The cranes are the main attraction here, of course; there are 30,000 of them at the lake at this time of year. Most of them are just passing by on their way from Europe to Africa, but some of them like it here and stay until spring.
The delegation members got into tractor-drawn safari wagons and headed out to watch the cranes, who come to eat corn and peanuts in the fields every morning and go back to the lake each evening to sleep - bed and breakfast, as Effi the guide put it. The sight of thousands of large cranes spreading their wings and flying, and the sound of their loud calls echoing through the valley, is a once-in-a-lifetime experience for nature-lovers.
Since approximately three hundred species of birds and many species of mammals live in and around the lake, there is much to see there besides cranes. At any given time, one might see a female duck swimming on the surface of the water with her offspring, a nutria out for a stroll in the grass, a friendly water turtle, colorful bee-eaters, or a wild boar swimming across the pond.
Bird-watching at Hula Lake Park. Photo: Yoav Devir
Cranes flying over Hula Lake. Photo: Yoav Devir
Learning about ANZAC military history at Dubrovin Farm. Photo: Yoav Devir
Australian military historian Dr. Peter Pedersen. Photo: Yoav Devir
Who were the ANZAC riders?
The Dubrovin Farm is a recreation of a farming village established in 1884 deep in the orchards of the Yesud ha-Ma’ala agricultural settlement, the first Jewish community to be founded in the Hula Valley. The members of the group toured the museum, which describes the beginning of settlement in the valley, and listened a talk about the history of the area.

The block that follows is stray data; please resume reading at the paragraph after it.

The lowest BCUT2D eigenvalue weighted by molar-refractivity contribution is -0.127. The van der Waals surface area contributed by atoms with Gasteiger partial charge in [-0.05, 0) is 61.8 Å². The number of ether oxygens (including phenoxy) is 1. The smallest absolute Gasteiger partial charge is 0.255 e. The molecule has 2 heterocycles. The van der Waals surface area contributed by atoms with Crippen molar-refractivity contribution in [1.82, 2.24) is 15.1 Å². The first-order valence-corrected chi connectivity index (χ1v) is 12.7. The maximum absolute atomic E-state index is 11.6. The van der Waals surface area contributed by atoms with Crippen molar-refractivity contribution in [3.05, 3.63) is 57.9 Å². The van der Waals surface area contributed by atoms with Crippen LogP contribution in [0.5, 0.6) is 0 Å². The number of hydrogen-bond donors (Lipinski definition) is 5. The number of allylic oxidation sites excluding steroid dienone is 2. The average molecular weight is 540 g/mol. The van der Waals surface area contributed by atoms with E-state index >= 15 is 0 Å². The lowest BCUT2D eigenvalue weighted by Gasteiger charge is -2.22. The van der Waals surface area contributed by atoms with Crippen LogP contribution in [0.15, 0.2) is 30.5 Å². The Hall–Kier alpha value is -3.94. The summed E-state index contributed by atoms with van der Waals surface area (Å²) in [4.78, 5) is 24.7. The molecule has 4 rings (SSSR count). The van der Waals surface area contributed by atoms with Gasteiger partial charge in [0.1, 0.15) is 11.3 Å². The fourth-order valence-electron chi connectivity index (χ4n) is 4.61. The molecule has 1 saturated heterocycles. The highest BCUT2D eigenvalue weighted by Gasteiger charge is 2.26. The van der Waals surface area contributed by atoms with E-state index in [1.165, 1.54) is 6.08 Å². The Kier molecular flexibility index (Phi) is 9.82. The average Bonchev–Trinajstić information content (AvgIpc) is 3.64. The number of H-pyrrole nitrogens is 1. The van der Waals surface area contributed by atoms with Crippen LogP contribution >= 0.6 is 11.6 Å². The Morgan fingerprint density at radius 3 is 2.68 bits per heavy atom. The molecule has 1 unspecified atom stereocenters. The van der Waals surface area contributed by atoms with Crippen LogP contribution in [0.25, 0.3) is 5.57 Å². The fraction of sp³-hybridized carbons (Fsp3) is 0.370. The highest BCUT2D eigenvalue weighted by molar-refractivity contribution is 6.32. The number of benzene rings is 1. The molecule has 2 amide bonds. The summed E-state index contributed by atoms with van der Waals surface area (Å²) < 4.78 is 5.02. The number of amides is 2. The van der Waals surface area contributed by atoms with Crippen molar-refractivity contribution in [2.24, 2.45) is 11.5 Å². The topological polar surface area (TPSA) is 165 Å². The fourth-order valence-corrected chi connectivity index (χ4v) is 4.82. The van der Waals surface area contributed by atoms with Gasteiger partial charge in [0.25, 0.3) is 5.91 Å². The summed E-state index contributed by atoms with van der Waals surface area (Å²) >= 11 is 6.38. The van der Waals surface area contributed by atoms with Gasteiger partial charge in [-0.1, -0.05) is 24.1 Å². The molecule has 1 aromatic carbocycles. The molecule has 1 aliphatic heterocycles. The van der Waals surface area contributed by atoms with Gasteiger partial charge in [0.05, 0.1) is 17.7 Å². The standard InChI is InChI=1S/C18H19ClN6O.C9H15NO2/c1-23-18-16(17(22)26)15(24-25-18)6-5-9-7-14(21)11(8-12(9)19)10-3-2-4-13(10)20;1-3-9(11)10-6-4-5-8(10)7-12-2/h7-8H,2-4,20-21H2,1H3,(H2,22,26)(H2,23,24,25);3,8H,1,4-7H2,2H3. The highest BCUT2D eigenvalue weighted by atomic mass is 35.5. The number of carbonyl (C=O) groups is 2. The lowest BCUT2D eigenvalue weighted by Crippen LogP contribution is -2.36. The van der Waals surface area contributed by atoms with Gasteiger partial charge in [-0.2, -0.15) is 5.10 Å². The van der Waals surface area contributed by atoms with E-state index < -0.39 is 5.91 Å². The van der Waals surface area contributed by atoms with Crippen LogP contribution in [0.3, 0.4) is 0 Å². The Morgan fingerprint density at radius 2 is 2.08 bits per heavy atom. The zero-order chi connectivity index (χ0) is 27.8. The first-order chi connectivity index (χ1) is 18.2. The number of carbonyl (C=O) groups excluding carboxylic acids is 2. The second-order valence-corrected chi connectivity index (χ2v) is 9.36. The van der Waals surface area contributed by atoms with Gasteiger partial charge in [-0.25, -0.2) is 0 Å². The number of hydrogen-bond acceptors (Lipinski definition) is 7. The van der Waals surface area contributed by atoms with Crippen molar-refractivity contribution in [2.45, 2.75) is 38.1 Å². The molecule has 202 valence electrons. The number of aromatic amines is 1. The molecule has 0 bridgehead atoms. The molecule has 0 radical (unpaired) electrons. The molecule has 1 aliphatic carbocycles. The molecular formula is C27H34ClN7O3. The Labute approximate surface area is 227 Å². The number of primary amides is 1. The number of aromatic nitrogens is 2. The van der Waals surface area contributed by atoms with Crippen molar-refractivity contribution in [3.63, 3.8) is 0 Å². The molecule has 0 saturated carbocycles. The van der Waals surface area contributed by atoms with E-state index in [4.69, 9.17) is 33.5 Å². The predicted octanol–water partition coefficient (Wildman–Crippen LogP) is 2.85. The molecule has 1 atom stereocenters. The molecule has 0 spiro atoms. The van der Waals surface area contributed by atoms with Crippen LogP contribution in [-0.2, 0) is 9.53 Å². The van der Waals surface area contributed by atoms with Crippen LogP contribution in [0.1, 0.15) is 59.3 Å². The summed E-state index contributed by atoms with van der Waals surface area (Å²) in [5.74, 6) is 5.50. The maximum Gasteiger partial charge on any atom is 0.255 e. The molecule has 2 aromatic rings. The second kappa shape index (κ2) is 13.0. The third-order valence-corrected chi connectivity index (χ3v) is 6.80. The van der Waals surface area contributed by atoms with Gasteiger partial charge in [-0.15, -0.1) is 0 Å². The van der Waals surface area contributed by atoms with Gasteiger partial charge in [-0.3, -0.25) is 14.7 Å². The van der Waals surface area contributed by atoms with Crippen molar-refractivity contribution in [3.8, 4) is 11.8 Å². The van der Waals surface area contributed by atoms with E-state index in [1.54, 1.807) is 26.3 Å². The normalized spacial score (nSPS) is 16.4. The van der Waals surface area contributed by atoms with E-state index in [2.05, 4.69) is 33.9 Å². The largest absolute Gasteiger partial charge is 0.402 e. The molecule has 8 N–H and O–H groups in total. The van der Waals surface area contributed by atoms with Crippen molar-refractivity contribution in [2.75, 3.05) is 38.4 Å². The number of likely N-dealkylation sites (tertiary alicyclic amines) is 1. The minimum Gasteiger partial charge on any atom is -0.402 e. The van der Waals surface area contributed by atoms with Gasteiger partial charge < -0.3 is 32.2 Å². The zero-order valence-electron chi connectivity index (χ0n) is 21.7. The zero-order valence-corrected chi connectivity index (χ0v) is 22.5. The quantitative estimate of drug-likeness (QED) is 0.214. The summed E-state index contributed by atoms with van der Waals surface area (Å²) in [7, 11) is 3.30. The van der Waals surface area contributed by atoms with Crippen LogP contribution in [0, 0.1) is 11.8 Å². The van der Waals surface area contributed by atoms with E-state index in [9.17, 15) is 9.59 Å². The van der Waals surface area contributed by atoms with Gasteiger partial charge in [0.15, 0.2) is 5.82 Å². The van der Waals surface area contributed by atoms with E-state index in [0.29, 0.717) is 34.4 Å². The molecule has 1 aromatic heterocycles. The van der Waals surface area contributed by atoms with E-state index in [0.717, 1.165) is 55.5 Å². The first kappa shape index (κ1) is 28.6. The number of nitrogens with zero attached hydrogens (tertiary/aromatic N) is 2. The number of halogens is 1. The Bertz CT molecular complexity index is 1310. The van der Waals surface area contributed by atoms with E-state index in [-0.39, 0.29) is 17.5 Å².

At the end of the day, the group attended a lecture by the Australian military historian Dr. Peter Pedersen, former head of research at the Australian War Memorial and the author of ANZACS on the Western Front: The Australian War Memorial Battlefield Guide.
“The ANZAC combat troops impressed the people who fought alongside them and those who fought against them. They were considered among the best of the British army,” Pedersen said. “They left Australia in 1914 and did not return until the end of the war in 1918 - assuming that they survived.”
Dr. Pedersen said that Australia’s character - its democratic government, educational system, drive for adventure, and pride in the country - was what made the combat soldiers what they were. “‘Stand by your mate’ was their motto. For them it was a supreme value, above all else,” he said.
Before their fight to capture the Land of Israel, the British troops had lost three major battles against the Turks: the notorious disaster in Gallipoli and two others in Gaza. In a brilliant deceptive move, mounted ANZAC troops set out as if to charge Gaza and suddenly continued directly to Beersheba. Taking the Turks by surprise, the ANZAC troops took the city and the water sources around it, opening the way for the British to capture Jerusalem and the entire country.